Rebecca lives her life with a healthy lifestyle in mind and says “it’s really essential to be healthy because you don’t know when cancer is going to knock on your door.” Rebecca ran her first Portland marathon in October, 2009. She intended to alternate – run a mile, then walk a mile for all 26 miles. With grit and determination pulsing through her veins, she ended up running the entire 26 miles. “I just couldn’t stop!” she said, still in disbelief.
Following that accomplishment, she set out with a new goal for 2010…to run a half marathon or full marathon every month. While fighting cancer, she completed one marathon, nine half marathons, two major biking events, and walked 60 miles during Susan G Komen’s 3-day event in Seattle. Staying active and living a healthy lifestyle has helped Rebecca through her journey and in so many other ways.
While explaining the connection between a healthy lifestyle and being diagnosed with cancer, she puts it like this: “A friend told me once—‘most of us have saving accounts where we put money in and save up for a rainy day. Well, you also have a health savings account and you are in the best shape of your life [so your savings is full], but right now, while going through this cancer, you’re going to have to draw on this account. You built this up and this is your rainy day.’ It’s in your best interest to be the best that you can be so when that rainy day does come, you can draw on that health account—that will help support you and allow for better outcomes.”
Rebecca advises others to set goals for themselves. Emphasizing what helped her, Rebecca said, “having a goal really encouraged me to not lay down and let cancer take me—don’t ever give up, do what you love doing. You’re the CEO of you”. With that mindset, Rebecca set a goal to get back into a fitness routine after her double mastectomy and three weeks later, she went to a SPIN (indoor cycling) class!
“I’m stronger than I thought I was,” Rebecca said proudly.
Rebecca’s journey started rather different than most. She says, “right before my bilateral mastectomy, I was part of a bike cyclist group who always met in the park. One time, we all got there and saw all these women dressed in pink. I was very much an introvert before cancer and an extrovert after. At the time, my husband says ‘I think you need to go talk to those ladies’. I agreed so I walked up to them and said, ‘are you doing something for breast cancer?’ And they said ‘yes, we’re walking 60 miles and raising money for Susan G Komen!’ I responded saying ‘thank you for what you’re doing, I have my surgery on Monday.’ Afterwards, I connected with those ladies and joined their team. I began walking all 60 miles with them at the start of my chemo.”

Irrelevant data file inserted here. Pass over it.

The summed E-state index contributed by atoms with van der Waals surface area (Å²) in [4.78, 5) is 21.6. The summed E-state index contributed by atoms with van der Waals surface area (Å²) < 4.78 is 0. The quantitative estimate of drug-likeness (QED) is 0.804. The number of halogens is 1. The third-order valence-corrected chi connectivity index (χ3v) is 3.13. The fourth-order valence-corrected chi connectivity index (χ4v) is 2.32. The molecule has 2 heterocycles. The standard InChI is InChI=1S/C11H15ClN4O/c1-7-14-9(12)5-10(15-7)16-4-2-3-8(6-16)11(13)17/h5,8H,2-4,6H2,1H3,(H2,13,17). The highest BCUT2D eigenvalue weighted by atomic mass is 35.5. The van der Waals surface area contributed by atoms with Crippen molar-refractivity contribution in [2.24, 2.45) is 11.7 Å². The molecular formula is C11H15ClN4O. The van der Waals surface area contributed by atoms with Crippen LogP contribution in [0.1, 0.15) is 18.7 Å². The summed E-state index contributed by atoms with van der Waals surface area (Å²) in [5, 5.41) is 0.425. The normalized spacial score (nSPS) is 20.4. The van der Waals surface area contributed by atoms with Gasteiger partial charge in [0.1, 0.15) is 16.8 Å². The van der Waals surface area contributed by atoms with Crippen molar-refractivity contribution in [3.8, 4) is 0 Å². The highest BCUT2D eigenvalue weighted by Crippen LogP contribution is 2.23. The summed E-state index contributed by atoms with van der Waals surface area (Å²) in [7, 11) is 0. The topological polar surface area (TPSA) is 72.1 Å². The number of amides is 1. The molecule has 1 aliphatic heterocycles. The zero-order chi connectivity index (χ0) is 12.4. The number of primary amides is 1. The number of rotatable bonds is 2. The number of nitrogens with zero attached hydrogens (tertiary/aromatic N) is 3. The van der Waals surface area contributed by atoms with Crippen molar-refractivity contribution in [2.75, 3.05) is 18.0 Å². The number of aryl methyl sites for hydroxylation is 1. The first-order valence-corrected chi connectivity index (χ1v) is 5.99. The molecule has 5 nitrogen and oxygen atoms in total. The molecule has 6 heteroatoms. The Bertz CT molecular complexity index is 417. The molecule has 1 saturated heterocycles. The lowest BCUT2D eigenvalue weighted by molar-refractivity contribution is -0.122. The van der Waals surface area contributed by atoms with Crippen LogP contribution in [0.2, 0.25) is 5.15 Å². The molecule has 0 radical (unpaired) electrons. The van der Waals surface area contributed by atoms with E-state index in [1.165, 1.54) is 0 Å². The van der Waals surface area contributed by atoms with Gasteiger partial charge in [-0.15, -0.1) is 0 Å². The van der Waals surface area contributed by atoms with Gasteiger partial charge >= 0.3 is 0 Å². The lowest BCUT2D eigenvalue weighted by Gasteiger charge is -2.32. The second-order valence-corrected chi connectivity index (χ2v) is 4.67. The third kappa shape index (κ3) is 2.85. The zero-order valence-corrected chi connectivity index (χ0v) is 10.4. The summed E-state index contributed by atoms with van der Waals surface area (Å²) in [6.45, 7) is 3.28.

Even before her diagnosis, Rebecca followed her passion for advocacy around breast cancer research and became deeply involved with Komen.
“There’s various forms of advocacy,” Rebecca says. “There’s legislation, meeting with our representatives to share what’s going on, working with scientists to give a patient perspective, and peer to peer mentorship to help those recently diagnosed. There’s so many avenues to get involved and I feel Komen provides a lot of opportunities for you to give back.”
Rebecca encourages individuals to “get involved” in some way. She says “there’s been a big shift in Komen the past 9 years—“it’s not about wearing pink anymore, that doesn’t cure breast cancer. It’s about looking at the research and listening to fighters, survivors, and researchers”.